For Schlarb, the acclaimed Twilight and Ghost Stories is a tale of triumph born out of misery. After his first wife left him and took their kids, he was sitting at home alone one night when a rainstorm hit Long Beach. He listened to the sound of the rain for a while, then was inspired to hook up some microphones and record it. The roughly forty-minute recording became the backdrop of Twilight, upon which he overdubbed musical ideas from himself and several dozen other sources: Greenhill, new Create(!) drummer Justice Constantine, soprano saxophonist Bhob Rainey, indie music darling Sufjan Stevens, his wife’s voice, his son’s fetal heartbeat. Accolades for the album have come from far and wide, and have even led to requests for Schlarb to recreate some of the piece in live concerts. He has performed the piece in San Francisco, Austin, TX and Athens, GA and will do two shows with special guest musicians at New York City’s hot improv club, The Stone, on the weekend of February 7th, 2009. A final show in Los Angeles will follow. “Putting these Twilight ensembles together has been a bit of a dream come true. One of my real passions is bringing different communities of musicians together, and these performances are the absolute embodiment of that. I have had the pleasure of working with many of the people who I consider the best in their field. Not a day goes by where I don't shake my head in confusion and wonder.”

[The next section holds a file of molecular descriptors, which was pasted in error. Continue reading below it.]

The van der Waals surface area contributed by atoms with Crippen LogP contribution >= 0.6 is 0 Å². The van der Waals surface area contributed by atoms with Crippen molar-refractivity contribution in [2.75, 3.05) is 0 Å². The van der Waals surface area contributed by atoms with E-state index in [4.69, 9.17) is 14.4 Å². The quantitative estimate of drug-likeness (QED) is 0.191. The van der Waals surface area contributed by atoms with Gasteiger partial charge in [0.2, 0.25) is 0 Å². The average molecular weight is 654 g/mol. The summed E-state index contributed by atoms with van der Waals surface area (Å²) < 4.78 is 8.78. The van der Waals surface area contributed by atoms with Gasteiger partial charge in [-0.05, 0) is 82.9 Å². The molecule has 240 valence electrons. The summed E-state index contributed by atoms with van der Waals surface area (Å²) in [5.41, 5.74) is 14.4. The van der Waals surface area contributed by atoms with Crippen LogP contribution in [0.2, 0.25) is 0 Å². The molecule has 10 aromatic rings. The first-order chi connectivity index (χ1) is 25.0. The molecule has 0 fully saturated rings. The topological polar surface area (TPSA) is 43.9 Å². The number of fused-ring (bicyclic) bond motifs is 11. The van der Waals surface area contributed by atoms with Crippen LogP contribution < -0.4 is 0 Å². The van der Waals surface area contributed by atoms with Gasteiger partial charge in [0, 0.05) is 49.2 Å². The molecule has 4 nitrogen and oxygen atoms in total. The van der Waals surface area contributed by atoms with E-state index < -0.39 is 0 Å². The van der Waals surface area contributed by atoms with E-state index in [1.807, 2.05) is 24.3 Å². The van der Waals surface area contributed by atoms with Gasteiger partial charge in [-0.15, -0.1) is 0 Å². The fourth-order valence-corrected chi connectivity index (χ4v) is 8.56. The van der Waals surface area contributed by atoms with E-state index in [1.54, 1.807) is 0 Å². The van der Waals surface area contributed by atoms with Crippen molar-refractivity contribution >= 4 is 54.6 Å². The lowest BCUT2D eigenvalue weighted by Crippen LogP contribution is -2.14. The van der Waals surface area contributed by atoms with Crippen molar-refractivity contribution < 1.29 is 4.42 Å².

Schlarb intends to keep growing as a performer, composer and producer. “I would certainly like to be a better writer. I have story ideas and things creeping around in my head that would be fun to work on eventually. Right now, however, I really want to discipline myself with music theory. I have avoided it for too long and some recent lessons with (pianist and instrument inventor) Cooper-Moore have emboldened me.” Besides upcoming recordings on Sounds Are Active and Asthmatic Kitty Records, Schlarb has recently done some impressive soundtrack work. “I recently completed a soundtrack for a video game coming out on the Nintendo Wii later this year. Although it was a new and challenging medium, I am very proud of that work.” He produced and performed in the film “40 Bands/80 Minutes”, documenting the extreme music scene in Los Angeles. He also composed for the soundtrack of “Sold: Thailand”, a new documentary on the sex trade in Southeast Asia (http://thesoldproject.com).
Chris’ schedule is seemingly relentless. “I have a number of different jobs and projects ongoing at any time. In addition to working on production, recording, performing and composing I also still run Sounds Are Active and have to manage my own touring and performance schedule. It seems like I am usually bouncing between emails, audio work, minor web stuff, writing, practicing and picking up and dropping off my kids at school. Honestly, I have yet to get into a solid work routine. I'm hoping that materializes sometime soon.”
Chris Schlarb: http://www.chrisschlarb.com/
I Heart Lung: http://www.iheartlung.com/
Sounds Are Active Records: http://www.soundsareactive.com/
To read about other contemporary Christians working in the arts, click on the links below.
John "Drumbo" French